Body Language

A week after the first presidential debate, the media is still buzzing about how each candidate performed.  Much of what is being discussed is not what was said, but rather, how it was said in the form of nonverbal communication.  The nonverbal communication of presidential debates often greatly contributes to the “winning” narrative going back to the first televised presidential debate in 1960 between a photogenic, fresh John F. Kennedy and a tired, perspiring Richard Nixon.  Those who watched on television gave the win to Kennedy, while those who listened on the radio thought Nixon was the clear winner.  Today, in the age of the 24 hour news cycles, non-verbal communication becomes even more important because a non-verbal gaffe can be queued up and played over and over again.  Former President Bush looking at his watch, former Vice-President Gore sighing, President Obama looking down, candidate Romney smirking. Non verbal communication is a powerful force and that’s why we highlight in this week’s Ted Tuesday Speech,  “Your body language shapes who you are.” by Amy Cuddy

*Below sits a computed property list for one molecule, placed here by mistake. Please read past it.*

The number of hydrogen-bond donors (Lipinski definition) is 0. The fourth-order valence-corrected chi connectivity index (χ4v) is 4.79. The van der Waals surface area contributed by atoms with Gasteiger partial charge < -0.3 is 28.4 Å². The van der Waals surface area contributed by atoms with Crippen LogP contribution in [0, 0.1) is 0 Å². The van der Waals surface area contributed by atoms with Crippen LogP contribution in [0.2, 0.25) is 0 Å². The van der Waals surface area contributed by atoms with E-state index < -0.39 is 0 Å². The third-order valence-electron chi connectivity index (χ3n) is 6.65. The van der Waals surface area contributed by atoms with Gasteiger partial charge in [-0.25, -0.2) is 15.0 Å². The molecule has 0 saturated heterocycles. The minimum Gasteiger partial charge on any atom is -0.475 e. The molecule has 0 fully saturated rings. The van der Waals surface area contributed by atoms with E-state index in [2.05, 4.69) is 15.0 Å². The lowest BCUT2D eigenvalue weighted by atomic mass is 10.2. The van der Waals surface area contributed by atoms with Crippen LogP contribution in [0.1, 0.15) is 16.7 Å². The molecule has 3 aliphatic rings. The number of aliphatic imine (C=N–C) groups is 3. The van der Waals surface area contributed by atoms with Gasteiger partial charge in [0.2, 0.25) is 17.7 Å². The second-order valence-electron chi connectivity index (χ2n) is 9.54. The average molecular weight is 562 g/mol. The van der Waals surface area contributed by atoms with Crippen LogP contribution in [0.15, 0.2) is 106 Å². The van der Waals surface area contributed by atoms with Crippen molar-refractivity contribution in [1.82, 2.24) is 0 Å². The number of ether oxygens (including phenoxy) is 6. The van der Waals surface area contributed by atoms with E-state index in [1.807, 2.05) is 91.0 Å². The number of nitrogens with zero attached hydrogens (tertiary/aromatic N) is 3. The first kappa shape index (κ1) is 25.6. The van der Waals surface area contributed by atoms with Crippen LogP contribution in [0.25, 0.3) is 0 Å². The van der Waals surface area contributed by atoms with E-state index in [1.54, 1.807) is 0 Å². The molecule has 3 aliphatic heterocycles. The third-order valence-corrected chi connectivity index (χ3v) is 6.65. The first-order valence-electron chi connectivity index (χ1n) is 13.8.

Body language or non-verbal communication is one area of focus for CALL peer mentors.  Frequently students have no idea what their body is saying while they speak  – some wiggle, some slump, some thump, some roll their eyes.   Most of these involuntary movements go unnoticed by the speaker, but for the audience, these tendencies become a huge distraction from the intended message.  For students, being able to come into the communication lab, record the practice speech and go over it with a mentor goes a long way in helping  increase their awareness of  body language.  Strong non-verbals are an important building block of an effective oral presentation and they must be managed just as well as the written word.

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